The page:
Nov 16 2013

New San Francisco Ordinance: Give Us Your Mags or Go to Jail


October 29th, the San Francisco Board of Supervisors unanimously voted in Ordinance 249-13 – a ban on “large capacity” magazines and saw it approved by the mayor on November 8th. The text of the ordinance itself lists off several statistics and recounts several shootings as to evidence why the ordinance will work. The ordinance devotes an entire section to ticking off events such as the shootings at Virginia Tech, Fort Hood, and Sandy Hook, and notes that “large capacity magazines” contributed to the deadliness of these incidents. According to the ordinance:

(c) Prohibition on Possession of Large Capacity Magazines.
(1) No person. corporation. or other entity in the City may possess a large capacity magazine. whether assembled or disassembled.
(2) Any person who, prior to the effective date of this chapter, was legally in possession of a large capacity magazine shall have 90 days from such effective date to do any of the following without being subject to prosecution:
(A) Remove the large capacity magazine from the City;
(B) Surrender the large capacity magazine to the Police Department for destruction, or
(C) Sell or transfer the large capacity magazine lawfully in accordance with Penal Code ยง 12020.

The ordinance defines “large capacity” as 10 rounds and over. There is no clause, like in previous assault weapons and magazine bans, that grandfathers in mags made before a certain date. In fact, the ordinance specifically lists that as a loophole in the 1994 federal ban. Instead, any and all 10+ round mags must be turned in by February 6, 2014. After that date, anyone seen with a banned magazine will be arrested and charged with a misdemeanor punishable with jail time. Even if a resident is found with only parts of a banned magazine, they will face the same charges.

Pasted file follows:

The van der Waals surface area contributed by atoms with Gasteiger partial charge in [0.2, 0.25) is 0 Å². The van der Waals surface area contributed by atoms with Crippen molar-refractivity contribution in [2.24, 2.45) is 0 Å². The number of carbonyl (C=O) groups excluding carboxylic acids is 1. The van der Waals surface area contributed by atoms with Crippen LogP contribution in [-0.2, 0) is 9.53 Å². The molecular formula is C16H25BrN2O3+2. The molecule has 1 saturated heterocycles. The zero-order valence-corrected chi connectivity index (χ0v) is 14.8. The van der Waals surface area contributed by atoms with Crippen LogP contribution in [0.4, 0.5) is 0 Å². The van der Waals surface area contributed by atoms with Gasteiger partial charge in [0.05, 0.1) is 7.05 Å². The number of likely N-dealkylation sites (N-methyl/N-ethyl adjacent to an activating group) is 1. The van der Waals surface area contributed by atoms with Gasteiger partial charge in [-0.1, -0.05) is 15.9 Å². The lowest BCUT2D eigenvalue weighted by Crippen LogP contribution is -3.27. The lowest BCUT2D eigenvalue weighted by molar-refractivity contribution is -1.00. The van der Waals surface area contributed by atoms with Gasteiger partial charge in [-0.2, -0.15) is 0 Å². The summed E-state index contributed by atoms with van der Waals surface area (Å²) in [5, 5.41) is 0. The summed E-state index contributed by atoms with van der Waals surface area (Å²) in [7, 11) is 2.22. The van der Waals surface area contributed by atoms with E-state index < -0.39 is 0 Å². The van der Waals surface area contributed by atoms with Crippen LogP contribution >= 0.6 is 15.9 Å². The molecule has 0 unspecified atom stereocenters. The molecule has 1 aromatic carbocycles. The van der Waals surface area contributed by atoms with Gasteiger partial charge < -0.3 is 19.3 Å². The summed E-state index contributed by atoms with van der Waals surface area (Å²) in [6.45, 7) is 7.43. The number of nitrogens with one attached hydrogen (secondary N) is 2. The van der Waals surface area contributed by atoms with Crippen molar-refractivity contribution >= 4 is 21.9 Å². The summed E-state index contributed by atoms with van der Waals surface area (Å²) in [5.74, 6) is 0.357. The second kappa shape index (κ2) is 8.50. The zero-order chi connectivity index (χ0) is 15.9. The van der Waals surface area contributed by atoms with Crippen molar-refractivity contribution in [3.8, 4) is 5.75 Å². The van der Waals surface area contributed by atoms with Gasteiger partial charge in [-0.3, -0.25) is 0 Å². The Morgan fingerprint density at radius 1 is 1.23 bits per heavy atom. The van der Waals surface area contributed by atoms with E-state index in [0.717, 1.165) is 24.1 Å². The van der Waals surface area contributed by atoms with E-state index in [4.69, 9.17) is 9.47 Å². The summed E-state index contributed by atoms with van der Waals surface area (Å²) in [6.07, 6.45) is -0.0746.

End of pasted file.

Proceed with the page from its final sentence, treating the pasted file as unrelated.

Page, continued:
The ordinance notes “police safety” as the main goal and police are exempt from the ban.

Also included in the legislation is a requirement that every firearm sale be accompanied by a notice provided by the Chief of Police outlining all federal, state, and city firearms laws. Another section states that, if a resident’s gun is stolen and not reported within 48 hours of the theft, the law presumes that that resident still owns the firearm and is held accountable of any crimes committed with it. A section on ammunition requires firearms dealers to report to the police any sales of ammunition that involves 500 rounds or more. Dealers who are found in noncompliance with this rule will be fined $50-$100 for the first offense and charged with a misdemeanor, $300-$400 in fines, and six months of jail time for subsequent offenses. Section 1040 of the law also bans minors from shooting anything but .22 caliber firearms and only with parental supervision.

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